When threatening human traffickers in public campaigns, “don’t tell them ‘You’ll go to prison,’ says Baerbel Uhl of La Strada, another anti-trafficking organisation. “Tell them, ‘All your money will be confiscated,’” she says.
To raise awareness and to prevent young men from exploiting victims, van de Kar’s group reaches out to high school students.
“We produced a film called ‘Anna,’” she says. It describes a young woman’s life in prostitution after being trafficked from her home country. “We show the film in schools and the boys get very quiet. The girls are shocked. Their attitudes really change,” says van de Kar.
“The Dutch police use our film, it works really well,” she continues. “The awareness raising has worked. We’ve seen trafficking story lines in popular soap operas, for example.”
When COATNET members contact each other across countries and continents, they can respond to the ever-evolving tactics of traffickers. Because they are working in poor communities, they are closest to the people at risk.
Sr Castalone coordinates Talitha Kum, an international network of Catholic religious sisters who combat trafficking. “When IOM [International Organisation for Migration] cannot find a trafficked victim, they call the sisters,” she says. “They ask, ‘Do you have a convent in such-and-such area?’”
“In many parts of Africa, children work in mines,” says Omar Mahamoud of Friends of Suffering Humanity, a COATNET member based in Ghana. “Here they’re called ‘head porters’ because they carry stones on their head—sometimes more than they weigh themselves.” FSH runs a home for exploited children and contacts their parents. “We’ve rescued a lot of children,” says Omar Mahamoud of FSH.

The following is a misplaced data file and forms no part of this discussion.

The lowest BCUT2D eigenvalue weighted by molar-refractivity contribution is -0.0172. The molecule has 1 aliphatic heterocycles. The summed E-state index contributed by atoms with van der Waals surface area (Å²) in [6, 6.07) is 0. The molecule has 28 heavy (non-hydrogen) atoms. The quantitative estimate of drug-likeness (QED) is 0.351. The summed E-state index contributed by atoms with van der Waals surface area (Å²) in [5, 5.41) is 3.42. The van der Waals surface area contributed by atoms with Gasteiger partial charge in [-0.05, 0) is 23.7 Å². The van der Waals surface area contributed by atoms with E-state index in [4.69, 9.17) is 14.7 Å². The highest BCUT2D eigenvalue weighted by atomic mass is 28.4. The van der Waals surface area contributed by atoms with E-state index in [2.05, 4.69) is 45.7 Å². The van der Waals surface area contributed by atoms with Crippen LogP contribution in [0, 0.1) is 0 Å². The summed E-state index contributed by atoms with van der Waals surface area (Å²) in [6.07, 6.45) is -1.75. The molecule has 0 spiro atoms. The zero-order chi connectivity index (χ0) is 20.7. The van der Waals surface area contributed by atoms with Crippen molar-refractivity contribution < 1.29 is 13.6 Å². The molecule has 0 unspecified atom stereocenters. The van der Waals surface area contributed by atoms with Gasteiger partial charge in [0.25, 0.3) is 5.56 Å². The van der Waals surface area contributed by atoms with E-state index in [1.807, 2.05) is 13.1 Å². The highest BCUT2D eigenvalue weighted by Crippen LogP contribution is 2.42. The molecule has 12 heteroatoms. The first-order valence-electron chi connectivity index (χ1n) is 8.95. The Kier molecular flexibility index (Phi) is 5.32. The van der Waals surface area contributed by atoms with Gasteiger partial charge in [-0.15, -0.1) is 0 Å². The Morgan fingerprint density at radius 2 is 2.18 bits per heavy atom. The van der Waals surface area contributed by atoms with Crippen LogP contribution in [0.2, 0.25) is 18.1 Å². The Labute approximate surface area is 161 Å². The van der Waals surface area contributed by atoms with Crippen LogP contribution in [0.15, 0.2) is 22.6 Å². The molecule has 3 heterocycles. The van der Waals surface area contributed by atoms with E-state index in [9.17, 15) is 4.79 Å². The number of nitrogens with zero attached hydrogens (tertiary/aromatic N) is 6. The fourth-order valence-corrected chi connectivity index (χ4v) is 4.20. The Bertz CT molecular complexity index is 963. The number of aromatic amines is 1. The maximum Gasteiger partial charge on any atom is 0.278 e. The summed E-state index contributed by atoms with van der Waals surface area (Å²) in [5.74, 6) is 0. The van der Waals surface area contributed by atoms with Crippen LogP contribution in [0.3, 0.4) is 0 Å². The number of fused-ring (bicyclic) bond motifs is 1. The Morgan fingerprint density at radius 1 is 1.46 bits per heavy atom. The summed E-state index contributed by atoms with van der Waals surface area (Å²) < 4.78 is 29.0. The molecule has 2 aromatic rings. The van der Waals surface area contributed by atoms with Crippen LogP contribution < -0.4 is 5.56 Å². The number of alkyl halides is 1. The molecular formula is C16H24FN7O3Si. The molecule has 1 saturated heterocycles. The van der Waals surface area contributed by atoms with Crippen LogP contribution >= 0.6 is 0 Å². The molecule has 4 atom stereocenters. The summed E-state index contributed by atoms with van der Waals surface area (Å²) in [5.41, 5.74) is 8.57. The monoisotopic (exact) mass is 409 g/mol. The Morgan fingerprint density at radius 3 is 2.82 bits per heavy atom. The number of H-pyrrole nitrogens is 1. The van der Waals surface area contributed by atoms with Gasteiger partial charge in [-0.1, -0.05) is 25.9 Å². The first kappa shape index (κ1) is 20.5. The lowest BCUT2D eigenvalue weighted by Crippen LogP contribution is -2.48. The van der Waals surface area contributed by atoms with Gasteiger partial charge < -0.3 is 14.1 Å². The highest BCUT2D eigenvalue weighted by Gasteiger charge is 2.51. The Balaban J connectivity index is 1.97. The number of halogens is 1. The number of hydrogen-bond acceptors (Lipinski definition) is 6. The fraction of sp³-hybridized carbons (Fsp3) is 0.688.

In Sri Lanka, employment agents arrange for women to go as maids to Middle Eastern countries like Saudi Arabia and Lebanon. The women do work as maids, but sometimes receive no pay, are beaten, and are locked inside houses or apartments. Their passports are taken and they are unable to escape.
Caritas Sri Lanka advises potential migrants to keep copies of their passports and have emergency numbers with them. In Beirut, the Caritas Lebanon Migrant Center encourages families to treat their foreign housemaids well. The Migrant Center identifies abused maids, shelters them when they escape, and provides legal help. If Sri Lankan maids abused in the Middle East decide to return home, Caritas Sri Lanka offers income-generation programmes so women can start their own home-based businesses.
Vulnerable people are being saved from exploitation, and often from being trafficked in the first place. “A girl called our ‘Magda’ hotline and said, ‘I am going abroad. I have a copy of my passport, my mom knows what I’ll be doing,” says Krpalkova. “I think this is a good result.”
Sr Castalone agrees. “When people start asking you for help, you know they’re aware of your organisation—and that you make a difference.”
Laura Sheahen is a Communications Officer for Caritas Internationalis